Seeing Social Media More as Portal Than as Pitfall
By PERRI KLASS, M.D.
January 9, 2012 (New York Times)
More than a hundred years ago, when the telephone was introduced, there was some hand-wringing over the social dangers that this new technology posed: increased sexual aggression and damaged human relationships. “It was going to bring down our society,” said Dr. Megan Moreno, a specialist in adolescent medicine at the University of Wisconsin-Madison. “Men would be calling women and making lascivious comments, and women would be so vulnerable, and we’d never have civilized conversations again.”
In other words, the telephone provoked many of the same worries that more recently have been expressed about online social media. “When a new technology comes out that is something so important, there is this initial alarmist reaction,” Dr. Moreno said.
Indeed, much of the early research — and many of the early pronouncements — on social media seemed calculated to make parents terrified of an emerging technology that many of them did not understand as well as their children did.
Whether about sexting or online bullying or the specter of Internet addiction, “much social media research has been on what people call the danger paradigm,” said Dr. Michael Rich, a pediatrician and the director of the Center on Media and Child Health at Children’s Hospital Boston.
Though there are certainly real dangers, and though some adolescents appear to be particularly vulnerable, scientists are now turning to a more nuanced understanding of this new world. Many have started to approach social media as an integral, if risky, part of adolescence, perhaps not unlike driving.
Researchers are also looking to Facebook, Twitter and the rest for opportunities to identify problems, to hear cries for help and to provide information and support. Dr. Rich, who sees many teenagers who struggle with Internet-related issues, feels strongly that it is important to avoid blanket judgments about the dangers of going online.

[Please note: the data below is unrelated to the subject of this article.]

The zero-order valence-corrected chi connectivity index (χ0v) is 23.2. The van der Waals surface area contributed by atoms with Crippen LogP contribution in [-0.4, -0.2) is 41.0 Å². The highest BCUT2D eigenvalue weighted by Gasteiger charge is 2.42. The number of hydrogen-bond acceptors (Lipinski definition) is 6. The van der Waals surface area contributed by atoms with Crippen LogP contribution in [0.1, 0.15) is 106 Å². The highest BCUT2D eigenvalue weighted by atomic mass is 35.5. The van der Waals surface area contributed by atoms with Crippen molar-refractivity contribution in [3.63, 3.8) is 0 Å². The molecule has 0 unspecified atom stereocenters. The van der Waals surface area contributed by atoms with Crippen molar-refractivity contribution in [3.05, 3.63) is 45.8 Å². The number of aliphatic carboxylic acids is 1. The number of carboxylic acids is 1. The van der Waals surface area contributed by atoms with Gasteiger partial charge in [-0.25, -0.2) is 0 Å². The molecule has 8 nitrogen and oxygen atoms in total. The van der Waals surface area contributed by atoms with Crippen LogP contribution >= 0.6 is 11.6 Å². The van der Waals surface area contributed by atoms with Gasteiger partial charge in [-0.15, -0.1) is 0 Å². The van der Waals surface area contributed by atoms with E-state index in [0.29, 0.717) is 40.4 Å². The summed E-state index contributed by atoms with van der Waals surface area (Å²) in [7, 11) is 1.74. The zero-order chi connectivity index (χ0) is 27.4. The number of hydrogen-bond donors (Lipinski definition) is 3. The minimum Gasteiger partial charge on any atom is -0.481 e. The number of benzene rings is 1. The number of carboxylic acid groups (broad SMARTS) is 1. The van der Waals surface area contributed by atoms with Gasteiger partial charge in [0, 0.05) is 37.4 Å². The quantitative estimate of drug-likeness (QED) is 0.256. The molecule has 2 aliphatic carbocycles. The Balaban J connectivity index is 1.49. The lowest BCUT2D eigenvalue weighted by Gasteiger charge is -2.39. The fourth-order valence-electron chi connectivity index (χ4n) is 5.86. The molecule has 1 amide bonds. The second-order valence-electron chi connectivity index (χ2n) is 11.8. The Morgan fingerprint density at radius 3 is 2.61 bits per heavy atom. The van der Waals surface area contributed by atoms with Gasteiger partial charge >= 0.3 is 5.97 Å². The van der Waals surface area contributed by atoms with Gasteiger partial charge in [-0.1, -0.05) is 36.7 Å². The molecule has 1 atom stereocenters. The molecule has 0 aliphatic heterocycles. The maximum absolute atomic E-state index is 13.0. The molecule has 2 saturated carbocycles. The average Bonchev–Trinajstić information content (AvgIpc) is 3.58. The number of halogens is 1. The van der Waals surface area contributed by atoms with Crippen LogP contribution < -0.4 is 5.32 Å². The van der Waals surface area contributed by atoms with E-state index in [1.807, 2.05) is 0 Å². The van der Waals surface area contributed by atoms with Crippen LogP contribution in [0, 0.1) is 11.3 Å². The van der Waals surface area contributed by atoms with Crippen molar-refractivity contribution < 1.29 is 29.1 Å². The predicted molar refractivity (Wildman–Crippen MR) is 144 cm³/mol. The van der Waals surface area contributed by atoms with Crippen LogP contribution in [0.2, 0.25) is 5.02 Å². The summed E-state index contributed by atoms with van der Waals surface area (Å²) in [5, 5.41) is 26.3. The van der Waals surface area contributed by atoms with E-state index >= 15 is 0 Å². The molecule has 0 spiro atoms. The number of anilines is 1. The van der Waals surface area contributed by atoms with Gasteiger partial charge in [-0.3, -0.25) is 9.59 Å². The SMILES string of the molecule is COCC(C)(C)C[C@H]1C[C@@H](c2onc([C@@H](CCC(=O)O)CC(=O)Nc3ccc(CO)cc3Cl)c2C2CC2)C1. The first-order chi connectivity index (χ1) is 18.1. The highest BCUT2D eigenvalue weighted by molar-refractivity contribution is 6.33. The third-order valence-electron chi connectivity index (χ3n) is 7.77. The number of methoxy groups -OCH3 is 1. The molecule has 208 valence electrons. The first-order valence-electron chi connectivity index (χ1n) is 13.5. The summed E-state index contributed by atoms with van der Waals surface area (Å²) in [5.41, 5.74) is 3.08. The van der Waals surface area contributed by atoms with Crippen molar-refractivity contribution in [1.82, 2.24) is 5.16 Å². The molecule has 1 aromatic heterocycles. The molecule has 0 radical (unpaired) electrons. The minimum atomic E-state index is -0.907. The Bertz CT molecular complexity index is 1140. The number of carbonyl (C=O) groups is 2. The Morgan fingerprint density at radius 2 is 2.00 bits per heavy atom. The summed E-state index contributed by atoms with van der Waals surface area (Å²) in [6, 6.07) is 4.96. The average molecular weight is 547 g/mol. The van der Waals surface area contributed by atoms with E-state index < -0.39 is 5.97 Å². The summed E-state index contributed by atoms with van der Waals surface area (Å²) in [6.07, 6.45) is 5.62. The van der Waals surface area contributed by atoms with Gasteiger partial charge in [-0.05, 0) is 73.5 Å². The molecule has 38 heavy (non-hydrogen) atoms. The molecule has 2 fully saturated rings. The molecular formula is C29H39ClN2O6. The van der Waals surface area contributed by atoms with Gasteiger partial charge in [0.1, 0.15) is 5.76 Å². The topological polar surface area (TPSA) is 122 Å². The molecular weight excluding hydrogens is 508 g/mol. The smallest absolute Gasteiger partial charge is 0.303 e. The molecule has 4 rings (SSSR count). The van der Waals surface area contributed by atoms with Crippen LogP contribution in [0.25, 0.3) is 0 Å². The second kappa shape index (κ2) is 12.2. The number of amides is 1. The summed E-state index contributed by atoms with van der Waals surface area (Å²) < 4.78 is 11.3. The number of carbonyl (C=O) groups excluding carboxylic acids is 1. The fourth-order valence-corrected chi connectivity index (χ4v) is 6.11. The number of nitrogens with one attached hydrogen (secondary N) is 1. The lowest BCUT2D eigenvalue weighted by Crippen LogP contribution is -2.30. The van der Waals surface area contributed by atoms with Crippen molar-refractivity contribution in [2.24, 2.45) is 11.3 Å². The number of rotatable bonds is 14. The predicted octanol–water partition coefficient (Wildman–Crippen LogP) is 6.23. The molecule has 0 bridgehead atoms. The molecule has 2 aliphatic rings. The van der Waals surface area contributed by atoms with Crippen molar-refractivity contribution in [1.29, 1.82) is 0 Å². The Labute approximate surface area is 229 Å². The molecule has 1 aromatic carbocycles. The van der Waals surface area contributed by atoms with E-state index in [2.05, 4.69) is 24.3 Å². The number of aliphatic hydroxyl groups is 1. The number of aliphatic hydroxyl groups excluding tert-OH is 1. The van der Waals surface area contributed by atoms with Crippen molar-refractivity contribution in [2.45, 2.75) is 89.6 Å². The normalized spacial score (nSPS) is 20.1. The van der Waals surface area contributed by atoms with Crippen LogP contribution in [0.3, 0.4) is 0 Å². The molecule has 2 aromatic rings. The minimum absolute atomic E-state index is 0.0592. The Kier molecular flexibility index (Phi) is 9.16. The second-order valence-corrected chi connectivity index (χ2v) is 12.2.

“We should not view social media as either positive or negative, but as essentially neutral,” he said. “It’s what we do with the tools that decides how they affect us and those around us.”
Dr. Moreno’s early research looked at adolescents who displayed evidence of risky behaviors on public MySpace profiles, posting photos or statements that referred to sexual activity or substance abuse. E-mails were sent to those adolescents suggesting that they modify their profiles or make them private.
Girls were more likely to respond than boys, Dr. Moreno found, and sexual material was more likely than alcohol-related material to be removed.
Her current research, by contrast, approaches social media as a window, an opportunity to understand and improve both physical and mental health. In a study of the ways college students describe sadness in status updates on their Facebook profiles, she showed that some such expressions were associated with depression in students who completed clinical screening tests.
Since freshman year is a high-risk time for depression, many college resident advisers already try to use Facebook to monitor students, Dr. Moreno said. Perhaps it will be possible to help R.A.’s recognize red flags in the online profiles of their charges.